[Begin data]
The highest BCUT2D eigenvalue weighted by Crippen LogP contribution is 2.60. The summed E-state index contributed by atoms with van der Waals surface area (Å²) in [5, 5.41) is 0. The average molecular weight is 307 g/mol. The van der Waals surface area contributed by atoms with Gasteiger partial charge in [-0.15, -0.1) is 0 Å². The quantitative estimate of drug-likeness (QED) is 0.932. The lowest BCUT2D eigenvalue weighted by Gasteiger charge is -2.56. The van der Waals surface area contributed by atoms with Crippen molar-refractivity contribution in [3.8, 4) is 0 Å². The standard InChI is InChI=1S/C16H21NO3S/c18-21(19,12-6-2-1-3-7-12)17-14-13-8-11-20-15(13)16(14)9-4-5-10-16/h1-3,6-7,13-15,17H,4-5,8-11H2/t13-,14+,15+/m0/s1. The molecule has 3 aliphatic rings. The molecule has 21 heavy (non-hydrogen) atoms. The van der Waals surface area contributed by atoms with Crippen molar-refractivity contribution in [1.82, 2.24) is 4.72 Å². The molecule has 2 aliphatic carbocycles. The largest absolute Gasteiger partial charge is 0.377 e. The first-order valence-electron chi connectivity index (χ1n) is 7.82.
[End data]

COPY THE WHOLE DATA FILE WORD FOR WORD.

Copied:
The highest BCUT2D eigenvalue weighted by Crippen LogP contribution is 2.60. The summed E-state index contributed by atoms with van der Waals surface area (Å²) in [5, 5.41) is 0. The average molecular weight is 307 g/mol. The van der Waals surface area contributed by atoms with Gasteiger partial charge in [-0.15, -0.1) is 0 Å². The quantitative estimate of drug-likeness (QED) is 0.932. The lowest BCUT2D eigenvalue weighted by Gasteiger charge is -2.56. The van der Waals surface area contributed by atoms with Crippen molar-refractivity contribution in [3.8, 4) is 0 Å². The standard InChI is InChI=1S/C16H21NO3S/c18-21(19,12-6-2-1-3-7-12)17-14-13-8-11-20-15(13)16(14)9-4-5-10-16/h1-3,6-7,13-15,17H,4-5,8-11H2/t13-,14+,15+/m0/s1. The molecule has 3 aliphatic rings. The molecule has 21 heavy (non-hydrogen) atoms. The van der Waals surface area contributed by atoms with Crippen molar-refractivity contribution in [1.82, 2.24) is 4.72 Å². The molecule has 2 aliphatic carbocycles. The largest absolute Gasteiger partial charge is 0.377 e. The first-order valence-electron chi connectivity index (χ1n) is 7.82.